- Team : Christina Eriksson, Anna Undén
- Children's Pool Artist : Backa Carin Ivarsdotter
- Architect In Charge : Erik Jarlöv
- City : Sundbyberg
- Country : Sweden
Text description provided by the architects. The indoor swimming pool located in Sundbyberg, originally designed by Åke Östin in 1978 has now been expanded to accommodate the municipality's growing population. The new addition includes a new 25-meter pool with a height adjustable bottom, a children´s swimming pool, a new side entrance, locker rooms, offices, conference rooms and a large sun deck. The project also included a new wellness center run by an independent operator.
The new building forms a separate volume that directs itself toward the sports field to the west. The new pool space is cradled by two parallel wood-paneled walls that seem to spring from a natural granite outcropping and a new concrete foundation - its characteristic, rough-hewn wood formwork still exposed. The large sun deck opens up to the south, embracing the older building volume and connecting the older to the new. On warm summer days, when the large glass sliding-doors are open, the sun deck becomes a natural extension of the new swimming pool space.
Sundbyberg’s swimming hall is in many ways a typical example of the many swimming halls that were built in Sweden in the 1970’s – a simple brick building devoid of unnecessary embellishment, meant to provide citizens with the opportunity to learn to swim. Despite its humble and utilitarian ambitions, it demonstrates a clarity of design and a number of carefully chosen elements and details that enhance the architecture beyond the ordinary.
The swimming pool is located along the central street of Fredsgatan, raised above the surrounding landscape upon a rocky knoll and slightly skewed in plan compared to the surrounding buildings, as was typical for the time period. The roof's profile is accentuated by the corrugated metal roofing which stretches down onto the façade above a strip of windows that provide the pool space with natural light. The exterior brick reappears on the inside - partially as airbrick, to improve the acoustics.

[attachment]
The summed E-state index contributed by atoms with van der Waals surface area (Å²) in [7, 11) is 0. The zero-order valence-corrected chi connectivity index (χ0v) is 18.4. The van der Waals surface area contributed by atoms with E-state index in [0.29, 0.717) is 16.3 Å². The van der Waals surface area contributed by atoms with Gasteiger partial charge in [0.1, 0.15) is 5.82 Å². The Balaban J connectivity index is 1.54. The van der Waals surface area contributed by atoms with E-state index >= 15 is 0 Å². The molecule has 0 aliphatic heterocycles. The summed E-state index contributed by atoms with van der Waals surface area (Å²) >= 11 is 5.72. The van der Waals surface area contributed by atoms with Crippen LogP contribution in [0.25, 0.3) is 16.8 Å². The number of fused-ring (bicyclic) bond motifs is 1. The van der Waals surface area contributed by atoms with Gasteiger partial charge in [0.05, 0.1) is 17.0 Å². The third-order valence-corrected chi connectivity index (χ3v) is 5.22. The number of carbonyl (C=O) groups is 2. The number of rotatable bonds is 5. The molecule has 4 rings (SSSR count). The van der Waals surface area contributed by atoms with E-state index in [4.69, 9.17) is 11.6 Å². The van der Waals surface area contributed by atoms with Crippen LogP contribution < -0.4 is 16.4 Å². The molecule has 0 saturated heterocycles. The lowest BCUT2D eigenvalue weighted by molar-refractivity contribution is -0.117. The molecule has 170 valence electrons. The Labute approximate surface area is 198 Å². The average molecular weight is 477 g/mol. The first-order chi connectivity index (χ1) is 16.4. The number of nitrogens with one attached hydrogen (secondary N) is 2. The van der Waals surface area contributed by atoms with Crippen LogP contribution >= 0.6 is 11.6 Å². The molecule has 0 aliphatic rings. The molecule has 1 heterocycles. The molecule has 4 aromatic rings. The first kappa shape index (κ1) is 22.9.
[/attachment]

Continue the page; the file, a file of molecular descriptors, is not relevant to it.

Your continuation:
Since the building is a concrete structure with high demands for humidity control, we designed the wooden facade as a series of panels that “float” outside of the building envelope, easy to demount for future maintenance. This wooden facade refers to the original building’s horizontal character, while the large cantilevered glazed gable façade of the new swimming hall is clearly vertical. The robust glulam beams of the gable façade align with the lanes of the pool itself and help to shade the pool from the sun.
Inside, wood recurs in the form of acoustic panels in the large swimming hall, a material which can also be found in the original interior. Again, airbricks are used to improve acoustics, but this time they are glazed in a cheerful turquoise color. The lofty height of the room gives the space an added quality, in contrast to the more modest height of the older hall.
Sundbyberg’s swimming pool was inaugurated on January 1, 2015 and was immediately seen as a great success by both new and old visitors, reflected in the dramatic increase in visitor numbers. The swimming pool is open to all and is the first LGBTQ-certified Swedish indoor swimming pool with a designated gender-neutral locker room where it is possible to change in private. The new pool is a multi-pool, which means that the bottom is adjustable in height, thus it can adapt to the varied needs for training, children and adult swimming classes. The pool is also equipped with lift-platforms and is handicap-accessible. The swimming pool makes a noted effort to make all residents of the community welcome, as can be seen in events such as the annual Christmas Bath, that is particularly aimed at the homeless and economically disadvantaged.